Scientists Hope Disease-Sniffing Dogs Can Help Detect CWD Faster Than Ever Before


Chronic wasting disease first appeared in Pennsylvania back in 2012. Now, researchers at the University of Pennsylvania are exploring some ‘off-the-wall’ measures to identify the fatal neurological disease in deer and other cervid species before they expire. One approach UPenn is exploring is the use of disease-sniffing dogs to detect CWD in deer feces in one of three new research projects receiving $1 million from the Pennsylvania Department of Agriculture.

According to Penn Live, the department is supplying $242,246 for the project, which will be led by Cynthia Otto, professor and director of Penn’s School of Veterinary Working Dog Center.

Chronic wasting disease – which has also been referred to as “zombie deer disease” – is highly infectious and capable of staying dormant in an animal for an extended period of time before symptoms start to show. Experts also believe the disease can lay dormant in soil for years and still infect another animal. Not good!

The toughest part about diagnosing infected deer is that scientists have only been able to confirm the presence of CWD post-mortem by testing the animal’s brain tissue or lymph nodes.

This leads to the other two projects being explored by the university..

Penn Live claims the two additional projects will aim solely towards developing a live-animal test for chronic wasting disease, in hopes that it can successfully combat the spread of CWD. $561,000 will be granted to a project led by University of Pennsylvania School of Veterinary Medicine biochemistry professor Anna Kashina, while $196,754 will go to a project by Davin Henderson, a protein chemist and founder of CWD Evolution LLC.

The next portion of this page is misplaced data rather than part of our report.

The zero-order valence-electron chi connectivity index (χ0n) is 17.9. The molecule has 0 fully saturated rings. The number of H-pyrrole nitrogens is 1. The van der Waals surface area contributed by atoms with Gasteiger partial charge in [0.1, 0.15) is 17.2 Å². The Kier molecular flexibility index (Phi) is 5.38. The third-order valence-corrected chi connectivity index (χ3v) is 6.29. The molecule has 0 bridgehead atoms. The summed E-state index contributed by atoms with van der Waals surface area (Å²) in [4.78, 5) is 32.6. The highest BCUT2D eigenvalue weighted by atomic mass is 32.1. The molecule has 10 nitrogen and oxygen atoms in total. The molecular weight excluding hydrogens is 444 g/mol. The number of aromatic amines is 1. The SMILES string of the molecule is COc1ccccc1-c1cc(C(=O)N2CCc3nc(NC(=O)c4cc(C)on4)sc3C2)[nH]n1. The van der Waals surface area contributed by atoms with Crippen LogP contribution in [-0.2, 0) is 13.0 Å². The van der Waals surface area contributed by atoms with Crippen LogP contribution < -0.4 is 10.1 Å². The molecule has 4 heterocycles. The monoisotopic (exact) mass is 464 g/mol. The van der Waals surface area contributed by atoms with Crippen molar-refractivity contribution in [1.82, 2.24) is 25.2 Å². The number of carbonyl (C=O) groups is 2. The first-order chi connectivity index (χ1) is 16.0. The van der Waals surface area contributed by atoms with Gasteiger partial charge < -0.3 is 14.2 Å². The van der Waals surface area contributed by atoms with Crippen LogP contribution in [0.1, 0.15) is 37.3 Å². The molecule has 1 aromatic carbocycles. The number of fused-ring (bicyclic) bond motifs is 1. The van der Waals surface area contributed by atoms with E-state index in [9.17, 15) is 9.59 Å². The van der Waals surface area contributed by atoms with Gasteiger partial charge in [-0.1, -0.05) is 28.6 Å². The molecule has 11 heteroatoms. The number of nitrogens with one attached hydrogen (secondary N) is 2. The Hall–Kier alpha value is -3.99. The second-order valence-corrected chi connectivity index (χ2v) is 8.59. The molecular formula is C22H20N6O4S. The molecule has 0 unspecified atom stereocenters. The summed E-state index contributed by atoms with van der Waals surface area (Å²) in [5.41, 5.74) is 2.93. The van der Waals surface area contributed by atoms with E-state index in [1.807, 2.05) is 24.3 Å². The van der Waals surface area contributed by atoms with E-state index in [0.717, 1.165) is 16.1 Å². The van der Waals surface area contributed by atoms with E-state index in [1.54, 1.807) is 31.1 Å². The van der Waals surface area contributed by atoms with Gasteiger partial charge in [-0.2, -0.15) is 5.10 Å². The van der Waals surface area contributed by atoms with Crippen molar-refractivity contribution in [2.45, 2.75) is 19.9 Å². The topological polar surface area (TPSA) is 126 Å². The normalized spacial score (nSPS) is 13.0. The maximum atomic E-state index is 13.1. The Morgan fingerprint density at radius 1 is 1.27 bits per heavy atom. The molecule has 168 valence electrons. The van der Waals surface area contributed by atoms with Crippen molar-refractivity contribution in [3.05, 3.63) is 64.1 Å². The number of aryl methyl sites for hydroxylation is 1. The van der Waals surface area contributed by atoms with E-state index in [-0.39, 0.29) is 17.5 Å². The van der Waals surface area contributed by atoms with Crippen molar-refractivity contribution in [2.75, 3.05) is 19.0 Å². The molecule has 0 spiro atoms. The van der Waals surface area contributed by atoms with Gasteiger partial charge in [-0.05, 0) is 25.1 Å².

“Scientists have made significant progress toward better understanding Chronic Wasting Disease in isolating genes associated with the disease,” Agriculture Secretary Russell Redding explained. “These projects show potential to build on that progress by speeding diagnosis, helping scientists better understand how CWD progresses and ultimately, learn how to keep it from spreading.”

In terms of how this will affect deer hunting in the state; hunters in deer management areas (DMA) in Bedford and Fulton Counties stand to be the most affected, as CWD seems to be most concentrated in wild deer in the south-central parts of the state. DMAs now cover more than 8,000 square miles of Pennsylvania.

Last year, landowner resistance forced officials to withdraw an effort to control the spread of CWD in Bedford and Blair county by reducing deer numbers through targeted removal. This situation led to the eventual creation of an anti-targeted removal organization, Sportsmen of the Future. The Pennsylvania Game Commission has since proposed a new plan for slowing the spread of CWD that includes targeted removal when needed, more deer tags available, strict feeding bans, the banning of urine-based deer attractants and a considerable crackdown on the transportation of deer heads and other parts to areas outside of DWA zones.

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